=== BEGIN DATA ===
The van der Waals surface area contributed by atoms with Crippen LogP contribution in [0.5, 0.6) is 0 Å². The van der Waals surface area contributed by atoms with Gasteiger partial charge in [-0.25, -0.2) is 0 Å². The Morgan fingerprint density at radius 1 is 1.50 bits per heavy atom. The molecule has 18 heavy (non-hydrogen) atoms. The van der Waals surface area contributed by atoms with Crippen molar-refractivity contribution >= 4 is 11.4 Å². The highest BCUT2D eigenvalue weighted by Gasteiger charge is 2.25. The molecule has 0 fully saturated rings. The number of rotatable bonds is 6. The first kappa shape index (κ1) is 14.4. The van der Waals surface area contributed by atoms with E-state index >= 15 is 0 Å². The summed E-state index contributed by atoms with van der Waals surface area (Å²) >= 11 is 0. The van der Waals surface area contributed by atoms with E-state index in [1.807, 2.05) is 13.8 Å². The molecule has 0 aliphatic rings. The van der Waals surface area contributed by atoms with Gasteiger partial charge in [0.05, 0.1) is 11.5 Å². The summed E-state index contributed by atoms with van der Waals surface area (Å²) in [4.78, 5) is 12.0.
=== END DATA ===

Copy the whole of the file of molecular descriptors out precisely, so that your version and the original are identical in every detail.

The van der Waals surface area contributed by atoms with Crippen LogP contribution in [0.5, 0.6) is 0 Å². The van der Waals surface area contributed by atoms with Gasteiger partial charge in [-0.25, -0.2) is 0 Å². The Morgan fingerprint density at radius 1 is 1.50 bits per heavy atom. The molecule has 18 heavy (non-hydrogen) atoms. The van der Waals surface area contributed by atoms with Crippen molar-refractivity contribution >= 4 is 11.4 Å². The highest BCUT2D eigenvalue weighted by Gasteiger charge is 2.25. The molecule has 0 fully saturated rings. The number of rotatable bonds is 6. The first kappa shape index (κ1) is 14.4. The van der Waals surface area contributed by atoms with E-state index >= 15 is 0 Å². The summed E-state index contributed by atoms with van der Waals surface area (Å²) >= 11 is 0. The van der Waals surface area contributed by atoms with E-state index in [1.807, 2.05) is 13.8 Å². The molecule has 0 aliphatic rings. The van der Waals surface area contributed by atoms with Gasteiger partial charge in [0.05, 0.1) is 11.5 Å². The summed E-state index contributed by atoms with van der Waals surface area (Å²) in [4.78, 5) is 12.0.